Tuesday, September 29, 2009

Ethical Malware Creation Courses

My attention was drawn to a storm brewing up concerning the teaching of how to create malware. Apparently McAfee Avert Labs is advertising its Focus ’09 conference next month in Washington, D.C. and including a session titled: "Avert Labs — Malware Experience"
"Join experts from McAfee Avert Labs and have a chance to create a Trojan horse, commandeer a botnet, install a rootkit and experience first hand how easy it is to modify websites to serve up malware. Of course this will all be done in the safe and closed environment, ensuring that what you create doesn't actually go out onto the Internet."
This has already gotten a few malware experts a little hot under the collar. For example Michael St. Neitzel (VP of Threat Research and Technologies over at Sunbelt) decrees...
"This is unethical. And it’s the wrong approach to teaching awareness and understanding of malware. This would be like your local police giving a crash-course on how to plan and execute the perfect robbery -- yet to avoid public criticism, they teach it in a ‘safe environment’: your local police station."
Now, personally, I can't but feel an aspect of deja vu to all this banter. This argument about teaching how modern malware is built and hands-on training in its development has been going on for quite some time.

I remember having almost identical "discussions" back in 2000 when I helped create the ISS "Ethical Hacking" training course delivered in the UK (which was later renamed to "Network intrusion and prevention" around 2004 because some folks in marketing didn't like the term hacking) and later rolled out globally. Back then - practically a decade ago - there were claims that I was helping to teach a new generation of hackers... showing them the tools and techniques to break in to enterprise networks and servers. Within 3 years, such ethical hacking or penetration testing courses were a commodity - with just about every trade booth at a major security conference providing live demonstrations of hacking techniques.

Irrespective of the comparison with Ethical Hacking, training in the art of malware creation has been going on for ages. Just about any security company that does malware research has had to develop an internal training system for bringing new recruits up to pace with the threat - and of course they have to know how to use the tools the criminals are using to create their crimeware. So, for practically the entire lifetime of the antivirus business, people have been trained in malware development.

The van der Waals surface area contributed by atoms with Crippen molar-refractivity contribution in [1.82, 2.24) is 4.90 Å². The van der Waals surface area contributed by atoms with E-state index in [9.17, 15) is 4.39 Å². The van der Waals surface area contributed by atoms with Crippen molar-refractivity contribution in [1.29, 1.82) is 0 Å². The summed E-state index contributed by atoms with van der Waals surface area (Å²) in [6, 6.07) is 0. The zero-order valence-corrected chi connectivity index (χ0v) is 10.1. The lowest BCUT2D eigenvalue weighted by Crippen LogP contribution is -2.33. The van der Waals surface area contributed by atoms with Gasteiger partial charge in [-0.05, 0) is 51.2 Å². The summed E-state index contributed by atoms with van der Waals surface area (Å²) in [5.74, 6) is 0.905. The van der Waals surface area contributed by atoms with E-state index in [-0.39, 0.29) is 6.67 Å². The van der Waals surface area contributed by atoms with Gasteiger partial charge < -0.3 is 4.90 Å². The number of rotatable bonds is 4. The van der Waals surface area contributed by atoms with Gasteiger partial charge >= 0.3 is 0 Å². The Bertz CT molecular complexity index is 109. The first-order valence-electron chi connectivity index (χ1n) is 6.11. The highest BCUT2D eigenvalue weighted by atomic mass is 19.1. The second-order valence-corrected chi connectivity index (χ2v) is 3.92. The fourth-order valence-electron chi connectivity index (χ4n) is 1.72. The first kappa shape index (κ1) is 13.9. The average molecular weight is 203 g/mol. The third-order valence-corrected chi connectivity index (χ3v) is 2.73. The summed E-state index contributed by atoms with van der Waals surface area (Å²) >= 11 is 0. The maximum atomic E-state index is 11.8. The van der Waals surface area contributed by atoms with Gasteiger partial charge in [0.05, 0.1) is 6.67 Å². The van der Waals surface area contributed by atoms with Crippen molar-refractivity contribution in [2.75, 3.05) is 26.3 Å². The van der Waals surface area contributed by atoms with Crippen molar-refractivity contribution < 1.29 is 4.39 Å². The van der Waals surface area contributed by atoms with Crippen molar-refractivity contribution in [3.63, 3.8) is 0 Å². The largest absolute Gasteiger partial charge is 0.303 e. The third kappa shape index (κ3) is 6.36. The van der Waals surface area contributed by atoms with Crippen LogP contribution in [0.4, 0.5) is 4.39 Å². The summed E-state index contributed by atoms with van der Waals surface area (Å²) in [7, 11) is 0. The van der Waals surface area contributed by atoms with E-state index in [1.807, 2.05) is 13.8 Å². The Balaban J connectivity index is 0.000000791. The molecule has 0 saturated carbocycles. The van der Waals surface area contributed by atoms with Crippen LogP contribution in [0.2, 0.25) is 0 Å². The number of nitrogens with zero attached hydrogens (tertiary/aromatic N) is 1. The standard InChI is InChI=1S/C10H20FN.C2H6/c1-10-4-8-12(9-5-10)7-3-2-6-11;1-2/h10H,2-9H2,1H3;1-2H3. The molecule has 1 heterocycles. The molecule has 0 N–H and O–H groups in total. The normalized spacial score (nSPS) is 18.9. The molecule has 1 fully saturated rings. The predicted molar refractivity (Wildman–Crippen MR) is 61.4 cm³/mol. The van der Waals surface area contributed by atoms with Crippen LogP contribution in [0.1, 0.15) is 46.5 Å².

Whats all the waffle about "unethical" anyway? Is there a worry that trade secrets are going to be lost, or that a new batch of uber cyber-criminals are suddenly going to materialize? It doesn't make much sense to me. The bad guys already know all this stuff - after all, the antivirus companies follow their criminal counterpart's advances; it's not the other way around.

Looking back at the development of commercial Ethical Hacking courses and all the airtime nay-sayers got about training a new generation of hackers, I'm adamant these the availability of courses dramatically improved the awareness of the threat for those that needed to do something against it and enabled them to understand and better fortify their organizations. I only wish such courses had existed several years before 2000 - so we'd all be in a more advanced defensive state.

I honestly can't understand why the anti-malware fraternity has been so against educating their customers, and security professionals in general, the state of the art in malware creation and design. Hands-on training and education really works.

Good on McAfee - I'm backing the course, and want to see this type of education as easily available as that for penetration testing.

In fact you'll probably remember me mentioning that I'm also a proponent of making sure penetration testers and internal security teams use their own malware creations in pentests to check their defense in depth status. My, didn't that raise a ruckus too.


  1. The analogy with the penetration testing training is flawed. You can (and should) teach new malware researchers by showing them relevant malware samples and letting them figure out how they work. This method, besides making them understand how the code functions, it also trains them in the use of specific RE tools (like IDA, Olly, WinDbg, etc). It also offers a more realistic view of the malcode out there. Simply writing malware offers much more limited advantage.

    I suspect that the McAfee show will be more like one presented by an illusionist: carefully organized so that as many as possible resulting samples will be caught by McAfee and as little as possible by competitors. In my opinion this show is unnecessary and unethically misleading (by suggesting that in the big picture McAfee performs substantially better than their competitors).

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  3. the only ethical malware creation was the benign malware creation done before we knew the extent of the unintended consequences.

    now that those unintended consequences are known, we also know that ethical malware creation is a fantasy.

  4. i find it that they are arguing what is ethical and unethical. that question is completely irrelevant. the question of whether X is ethical or not lies in the individual's own core values.

    Teaching people how easy it is to spread malware is a bit of a double edged sword. you immediately bring a sense of solidarity against malware seeing firsthand how EASY it is to be completely destructive, but you also run the risk of actually teaching people how to do the very thing you are trying to prevent....

    and if my experience human nature has typically been held under less light than even wild animals....why not ? humans love bashing themselves, how evil we are and etc.